Figuring out Lantus dose for a back-up plan

I’m traveling to Haiti for a mission trip in a couple of weeks, and as much as it pains me to think about, my back up plan is Lantus. With the weather and the work, I’m as concerned about the pods staying attached as much as a PDM failure.

I see an internist rather than a specialist because I live in a rural community. He’s been fantastic up to this point (have been going there 8 years). And I’m a very healthy, low maintenance patient who goes in quarterly so the nice people at the insurance company will grant my refills on my insulin pump.

So, I called my doctor’s ofc yesterday for a Lantus prescription, and I also asked for dosing guidelines since I haven’t been on Lantus for almost 10 years. What I received from the nurse was an initial dosing recommendation that I know would KILL me. It was a big mess. Even after getting a more reasonable answer, I’m furious. I’m filing a complaint with risk management today. What if I had NEVER been on Lantus before and followed those guidelines? I would have OD’d in a third-world country.

Although quality of health care is worthy discussion, that is not the point of my post. :slight_smile:

Does anyone know a good formula for figuring Lantus doses from basal rates? I take 25.2 total units a day for basals. I’ve lost a little confidence in my doctor’s office, and want to check with those of you who may know.


Casey -
I know the anxiety! I used to travel everyweek and always carried lantus as a backup, never had to use it while travelling…but I have had to use it when I ran out of pods and couldnt get ahold of my local rep…(who usually will come by my home and drop off spare pods whenever i am in a pinch). The initial dosing is a little scary…I am on 24 units of basal…a straight 1 unit per hour…and when I use Lantus it is a straight translation…in other words…I went with 24 units of Lantus (which does seem like alot, and I was a bit nervous the first time), and I would recommend maybe using your nurses suggestion, cut it in half the first time, and monitor bg’s every hour for the first time. Do it once while at home and not on the road, so you get the feel for what is right, and hopefully you wont have any problems when you are on the road. Good luck, and PEACE!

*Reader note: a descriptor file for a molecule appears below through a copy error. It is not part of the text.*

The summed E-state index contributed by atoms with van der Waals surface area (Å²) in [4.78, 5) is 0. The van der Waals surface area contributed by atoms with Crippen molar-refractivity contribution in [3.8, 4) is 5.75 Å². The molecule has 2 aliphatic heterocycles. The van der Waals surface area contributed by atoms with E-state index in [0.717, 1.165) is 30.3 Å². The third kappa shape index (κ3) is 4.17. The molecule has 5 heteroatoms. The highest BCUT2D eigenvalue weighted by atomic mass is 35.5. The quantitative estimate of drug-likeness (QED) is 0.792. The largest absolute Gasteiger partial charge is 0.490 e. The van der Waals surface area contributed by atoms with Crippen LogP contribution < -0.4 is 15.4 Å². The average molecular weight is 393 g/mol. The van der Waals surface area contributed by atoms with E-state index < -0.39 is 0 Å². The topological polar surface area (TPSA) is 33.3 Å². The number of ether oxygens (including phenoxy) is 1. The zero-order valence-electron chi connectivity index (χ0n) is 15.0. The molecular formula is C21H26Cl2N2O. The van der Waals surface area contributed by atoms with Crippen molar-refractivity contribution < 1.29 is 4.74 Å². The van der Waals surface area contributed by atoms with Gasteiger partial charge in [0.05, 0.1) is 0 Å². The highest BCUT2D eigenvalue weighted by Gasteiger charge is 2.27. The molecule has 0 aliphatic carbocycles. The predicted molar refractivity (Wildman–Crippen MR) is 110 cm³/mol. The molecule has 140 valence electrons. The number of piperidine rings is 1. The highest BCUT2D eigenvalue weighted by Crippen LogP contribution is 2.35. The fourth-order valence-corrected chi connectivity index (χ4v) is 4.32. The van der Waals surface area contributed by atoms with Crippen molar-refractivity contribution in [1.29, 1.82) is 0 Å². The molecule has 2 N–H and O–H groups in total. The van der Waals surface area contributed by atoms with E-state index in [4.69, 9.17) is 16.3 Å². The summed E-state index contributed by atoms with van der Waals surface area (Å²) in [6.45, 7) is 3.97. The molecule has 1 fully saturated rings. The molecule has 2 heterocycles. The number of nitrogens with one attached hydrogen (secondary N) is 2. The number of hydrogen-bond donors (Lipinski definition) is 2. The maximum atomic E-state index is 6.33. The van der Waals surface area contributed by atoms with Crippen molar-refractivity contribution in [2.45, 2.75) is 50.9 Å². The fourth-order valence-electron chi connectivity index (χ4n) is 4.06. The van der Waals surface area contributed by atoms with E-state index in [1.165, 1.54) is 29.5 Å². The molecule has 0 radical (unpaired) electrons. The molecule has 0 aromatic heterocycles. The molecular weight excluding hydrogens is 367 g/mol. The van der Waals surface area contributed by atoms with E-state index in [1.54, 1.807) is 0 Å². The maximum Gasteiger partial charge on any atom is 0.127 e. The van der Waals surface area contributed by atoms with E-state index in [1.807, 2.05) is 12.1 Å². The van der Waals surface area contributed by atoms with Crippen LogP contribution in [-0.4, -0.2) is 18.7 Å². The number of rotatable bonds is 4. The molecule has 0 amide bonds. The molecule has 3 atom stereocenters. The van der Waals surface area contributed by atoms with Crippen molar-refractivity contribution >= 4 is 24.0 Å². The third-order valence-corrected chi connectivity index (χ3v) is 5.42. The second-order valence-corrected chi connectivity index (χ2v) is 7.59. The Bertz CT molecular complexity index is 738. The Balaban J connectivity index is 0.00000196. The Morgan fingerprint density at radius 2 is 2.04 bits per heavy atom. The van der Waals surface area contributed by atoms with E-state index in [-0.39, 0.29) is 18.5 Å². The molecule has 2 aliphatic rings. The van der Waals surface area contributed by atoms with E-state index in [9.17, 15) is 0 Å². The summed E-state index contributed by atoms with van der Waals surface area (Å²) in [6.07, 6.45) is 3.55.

I am the same as steve, I translate pretty much perfectly (unit for unit) between Lantus/Levamir and my Basal with fast-acting…my basal is 0.8 u/hr x 24 hrs and I’ve got 19.2 units. I give myself 10u of Levimir every 12 hours because my body doesn’t do well with long-acting insulin…I did the same before I was pumping, too.
20 u. of regular insulin is more than I use in a day for sure, so the thought of doing it in one swoop is frightening, but not that bad…It may sound crazy, but think about it the other way around…when you stated pumping, they translated your long-acting dose to create your basal!

Steve and MaiaJane -

Thanks for your replies! My nurse’s INITIAL suggestion would have been TWELVE TIMES the 24-ish units that you two have suggested, until she put me on hold and got a better answer. I’m relieved.

My body wasn’t doing well with long-acting insulin when I went on the pump 10 years ago (even though I can’t remember how much, I remember it was bad), but I was taking it all in one dose. IF I need to, think I’ll try splitting those doses.

Appreciate the support! I’m guessing I’ll be totally fine, but it’s good to be prepared.


I would always be high in the afternoons and evenings, no matter how big my initial dose of Lantus was…so by splitting my dose in half, I avoided the “low in the morning high in the afternoon” phenomena. Call your office and ask about it, I know when I first split it up I was doing 8u in the AM and 12 u in the evening, but switched to 10&10 when I was waking up a little low in the AM…